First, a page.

His name was James of Douglas, and when he heard his father was so cruelly put in prison, and that his whole lands were given to the Clifford, he indeed knew not what to do or say; for he had no means, nor was there any that knew him would do as much for him as see him sufficiently provided for. Then, utterly at his wit's end, he suddenly conceived the desire to voyage oversea, and stay in Paris for a time, and endure his misfortune where none knew him, till God sent him help. And as he thought, so he did. He set forth soon afterwards for Paris, and lived there very simply. Nevertheless he was glad and jolly, and gave himself to such thoughtlessness as youth demands, sometimes to ribald company. And that may ofttimes be of service, for knowledge of many conditions of life may be of use at times in many ways. So it befell Robert, the good Earl of Artois in his time; for frequently the feigning of ribald abandonment greatly served his purpose. And Cato tells us in his writings, "It is sometimes good sense to feign foolishness."

In Paris he dwelt nearly three years, and then came tidings oversea that his father was done to death. At that he was woeful and distraught, and thought he would return home, to see if he, through any effort, might regain his inheritance, and redeem his men out of their thraldom.

He came in haste to St. Andrews, where the Bishop received him most courteously and made him wear his knives, to carve before him at table, and clad him right honourably, and gave order where he should lodge. There dwelt he a very long time, and all men loved him for his nobleness, for he was of most fair demeanour, wise, courteous, and debonair. He was liberal and kind also, and above all things loved loyalty.

The love of loyalty is a gracious thing. Through loyalty men live righteously. With the virtue of loyalty a man may come to be of high account, and without it none, however strong or wise he be, may win renown. For where it fails no bravery can make a man so good as to be called simply a good man.

Douglas in all his deeds was loyal, for he deigned not to deal with treachery or falsehood. His heart was set on high honour, and his demeanour such that all who were near loved him. But he was not so fair that we should speak greatly of his beauty. In visage he was somewhat grey, and he had black hair, I have heard tell. But his limbs were well made, his bones great, and his shoulders broad. His body was well formed and lithe, so they that saw him have said to me. When he was blithe he was lovable, and in company he was meek and sweet; but whoever saw him in battle beheld him of another countenance. In speech he lisped somewhat, but that suited him right wondrous well. To good Hector of Troy he might in many things be likened. Hector had black hair, like him, and limbs stark and right well made, and he lisped also as Douglas did, and was compact of loyalty, and courteous and wise and strong. But in manhood and mighty strength I dare compare to Hector none that ever was in the world. Nevertheless the Scottish knight so wrought as to win great renown in his time.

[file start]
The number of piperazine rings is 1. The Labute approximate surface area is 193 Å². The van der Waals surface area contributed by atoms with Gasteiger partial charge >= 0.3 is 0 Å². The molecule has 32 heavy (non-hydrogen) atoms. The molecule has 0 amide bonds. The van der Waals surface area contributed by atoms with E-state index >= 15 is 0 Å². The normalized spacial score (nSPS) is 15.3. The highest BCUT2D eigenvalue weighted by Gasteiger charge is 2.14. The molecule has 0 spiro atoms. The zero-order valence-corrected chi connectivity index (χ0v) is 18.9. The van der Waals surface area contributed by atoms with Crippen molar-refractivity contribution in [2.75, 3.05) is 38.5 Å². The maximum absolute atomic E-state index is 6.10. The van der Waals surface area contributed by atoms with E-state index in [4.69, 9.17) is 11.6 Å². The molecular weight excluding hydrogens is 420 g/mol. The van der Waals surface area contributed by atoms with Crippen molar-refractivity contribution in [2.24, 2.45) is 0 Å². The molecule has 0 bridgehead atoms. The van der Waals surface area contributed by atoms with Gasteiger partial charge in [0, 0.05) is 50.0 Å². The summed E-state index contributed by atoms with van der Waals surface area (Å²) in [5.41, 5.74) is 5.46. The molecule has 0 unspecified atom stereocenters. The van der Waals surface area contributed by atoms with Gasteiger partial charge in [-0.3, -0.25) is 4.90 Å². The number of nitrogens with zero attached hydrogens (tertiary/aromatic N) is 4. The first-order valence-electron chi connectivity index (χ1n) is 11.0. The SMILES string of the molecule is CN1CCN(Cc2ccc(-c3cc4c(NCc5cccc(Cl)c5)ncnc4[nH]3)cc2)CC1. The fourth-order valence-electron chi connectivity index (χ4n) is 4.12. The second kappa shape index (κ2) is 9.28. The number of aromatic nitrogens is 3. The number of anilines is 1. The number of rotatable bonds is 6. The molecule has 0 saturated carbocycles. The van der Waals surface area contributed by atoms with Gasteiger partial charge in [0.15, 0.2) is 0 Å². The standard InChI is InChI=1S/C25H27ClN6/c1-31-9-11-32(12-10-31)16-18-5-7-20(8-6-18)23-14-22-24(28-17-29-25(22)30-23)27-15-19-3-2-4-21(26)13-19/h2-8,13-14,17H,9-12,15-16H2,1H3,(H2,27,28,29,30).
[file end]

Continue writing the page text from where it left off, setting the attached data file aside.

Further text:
Douglas dwelt at St. Andrews till it chanced that the proud King Edward came to Stirling with a great company to hold an assembly. Thither went many barons and among them the good Bishop William of Lamberton, taking with him this squire, James of Douglas.

The Bishop led him to the king, and said, "Sir, I bring you this child, who seeks to be your man, and prays you of your grace to receive hero his homage and grant him his inheritance."

"What lands does he claim?" said the king.

"Sir, if it be your pleasure, he claims the lordship of Douglas, for his father was lord thereof."

The king then, extremely enraged, said, "Sir bishop, of a surety, if thou wouldst keep thy fealty make no such speech to me. His father was ever my cruel foe, and died for it in my prison. He was against my majesty, therefore am I entitled to be his heir. Let the boy go, get land where he may, for thereof assuredly he has none. The Clifford shall have his lands, for he has served me loyally always."

The bishop heard him answer thus, and durst speak to him then no more, but went hastily from his presence, for he sorely dreaded his cruelty. The king did what he came to do, and went afterwards to England again with many a man of might.

Sirs, who care to hear, here now begins the romance of men that were in great distress, and experienced right great hardship ere they came to their desire; but afterwards, by God's grace and their great valour, despite their foes, one and all, they came to great estate and honour. Where God helps, what can withstand? In truth, their enemies were sometimes more than a thousand to one, but God Almighty, in His foresight, preserved the heroes to avenge the harm and the persecution done by that multitude of rascal folk to inoffensive, worthy people who could not help themselves. These heroes were like the Maccabees who, as the Bible says, with great bravery and valour fought many a stiff battle to deliver their country from evil bondage. They wrought so by their prowess that with few followers they won victory over mighty kings, and made their country free, for which their name should be praised.